By Benjamin Leatherman
By Glenn BurnSilver
By Glenn BurnSilver
By Troy Farah
By Roger Calamaio
By Mark Deming
By Glenn BurnSilver
By Brian Palmer
By 2000, Tuba City native and Navajo singer James Bilagody had seen his name recognition in Native American musical circles spread like the proverbial wildfire. In 1998, he contributed vocals to several tracks on Canadian Mohawk and Rock and Roll Hall of Famer Robbie Robertson's album Contact From the Underworld of Red Boy, which was nominated for a world music Grammy the following year. On the PBS special Robbie Robertson: Making a Noise, the former Band leader marveled that Bilagody "starts a stuttering sound, in Navajo, an amazing sound. Then all of a sudden he's screaming and moving around, stomping on the floor. It was a phenomenal performance."
On his own, Bilagody had recorded two albums of Native American music -- the most recent one, 2000's Sing for Me, featured his voice and hand drums exclusively -- but he says it began to feel like preaching to the converted and he felt he had to expand his audience base if he wanted the Navajo language to thrive. "I just want to be able to have people accept the Navajo language just for being a language rather than an Indian language," he says. "It's alive, dynamic and it's cool to speak it and understand it."
Given that trajectory, no one could have expected what Bilagody did next -- cut an album with his punk-ass nephew Kris Cremain and his Phoenix-based heavy-rock group the Cremains. The band, which also includes Kris' wife Cremona on bass, cousin Cosmo on drums and friend Avenetti on guitar, hadn't recorded anything that sounded remotely traditional, other than in the mosh-pit, head-banging sense. On paper, the collaboration sounded like an Iron Horse train wreck.
But the stylistic tug of war appears to be working. The resulting album, Sacred Stage, has already snapped up considerable airplay in remote markets like New Mexico and Utah and will soon be added on AIROS (American Indian Radio on Satellite), which reaches as far as Canada. The mere existence of satellite Indian radio suggests that things are changing.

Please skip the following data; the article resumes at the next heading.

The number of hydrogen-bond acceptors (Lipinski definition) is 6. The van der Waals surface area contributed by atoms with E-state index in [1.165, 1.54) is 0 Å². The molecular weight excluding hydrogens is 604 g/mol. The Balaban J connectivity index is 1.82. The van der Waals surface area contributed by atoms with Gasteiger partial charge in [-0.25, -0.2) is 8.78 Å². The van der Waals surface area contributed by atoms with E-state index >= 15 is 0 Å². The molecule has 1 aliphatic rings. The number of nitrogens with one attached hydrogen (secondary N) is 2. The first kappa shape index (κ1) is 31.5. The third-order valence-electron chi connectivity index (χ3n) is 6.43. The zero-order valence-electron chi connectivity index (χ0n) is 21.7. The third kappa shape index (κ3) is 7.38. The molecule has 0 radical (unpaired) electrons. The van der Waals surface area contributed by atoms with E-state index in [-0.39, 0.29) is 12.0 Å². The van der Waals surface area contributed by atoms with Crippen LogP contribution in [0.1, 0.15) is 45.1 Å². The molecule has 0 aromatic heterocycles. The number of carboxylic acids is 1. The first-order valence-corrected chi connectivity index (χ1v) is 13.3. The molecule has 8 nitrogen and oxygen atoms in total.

Precious little Native American-related music has made the leap from reservation to mainstream music, save for the "swamp rock" of Redbone, which scored a Top 5 hit in 1974 with "Come and Get Your Love," or ancient Cherokee chart toppers like "Indian Reservation" by The Raiders, Cher's accursed "Half Breed" or exploitive instrumentals like "Apache" by Jorgen Ingmann and His Guitar, direct from that happy hunting ground of Copenhagen, Denmark. Few people even know that Jimi Hendrix and his guitar have Native American ancestry, on his grandmother's side.
Under the banner of "world music," Native American music has widened its audience while still maintaining its built-in fan base of a quarter of a million people scattered throughout tribes in the American Southwest. The Navajo nation is bigger than some U.S. states; Arizona leads with a concentration of around 100,000 Navajo. In the past four years, Canyon Records, a local distributor of Native American music since 1951, has seen two of its older titles by flutist R. Carlos Nakai (1987's Earth Spiritand 1989's Canyon Trilogy: Native American Flute Music) receive Gold Record certification by the RIAA, and has seen its catalogue amass Grammy nominations. "We've been nominated for 13 Grammys in all," says Cathy Norris, director of publicity. "A lot of our sales stem from sales at national parks and the Grand Canyon. We have listening stations there." That proves her point, that the majority of people purchasing the music are new to it.
Kris Cremain agrees. "I hate to sound like the broken record. A lot of people are saying stuff like that it's on the rise,'" he says. "Especially with the industry on the downslide and independent music on the upswing, there's a lot of possibilities for the independent artist. You have the folk music and world music picking up. This is the perfect time for an album like Sacred Stage."
Prior to suggesting a joint venture with the Cremains, Bilagody toyed with the idea of going country. "I had begun to realize that . . . the James Bilagody voice and name and recognition was really apparent so I wanted to test the water and see if it would translate [in other markets]. Country music's more popular out in the boonies so it would've been easier to market in a rural area," says Bilagody. "But I wanted to do something rock."
"When James approached us and said, I want to make a rock album,' we kinda went, You want us to do what?'" says Cremain, laughing. Before Sacred Stage, his group's previous output contained as much Navajo as Bilagody's recording had squealing Les Pauls. "The Cremains lyrics are all in English unless they're mumbled. The lyrics all stem from me and they're real personal, although some of them relate back to my youth. I did grow up on the reservation in Tuba City. But the lyrics are really just me me me' songs. We started in 1996 as a punk-heavy metal band, whatever it was. I listen to our first CD and it's pretty aggressive, and then the second one, we're more laid-back."
Listeners can be forgiven for thinking the second Cremains CD was more than a little laid-back and was in fact comatose, thanks to a mishap at a duplication house pressing their CDs in an incident that has become local music lore and won the group Best Promotional Blunder in the 2001 New Times Best of Phoenix supplement. The group pressed some 700 CDs with the idea of giving them out at that year's Ozzfest. The CDs arrived on the day of the show, leaving the group just enough time to race to Desert Sky Pavilion (now Cricket Pavilion) and pass them out as freebies to people exiting the show. Upon returning home, they slipped one of the few remaining CDs into the player and discovered they gave out 700 CDs featuring a lousy R&B lounge act out of California that 700 people and their intimates now knew to be the Cremains.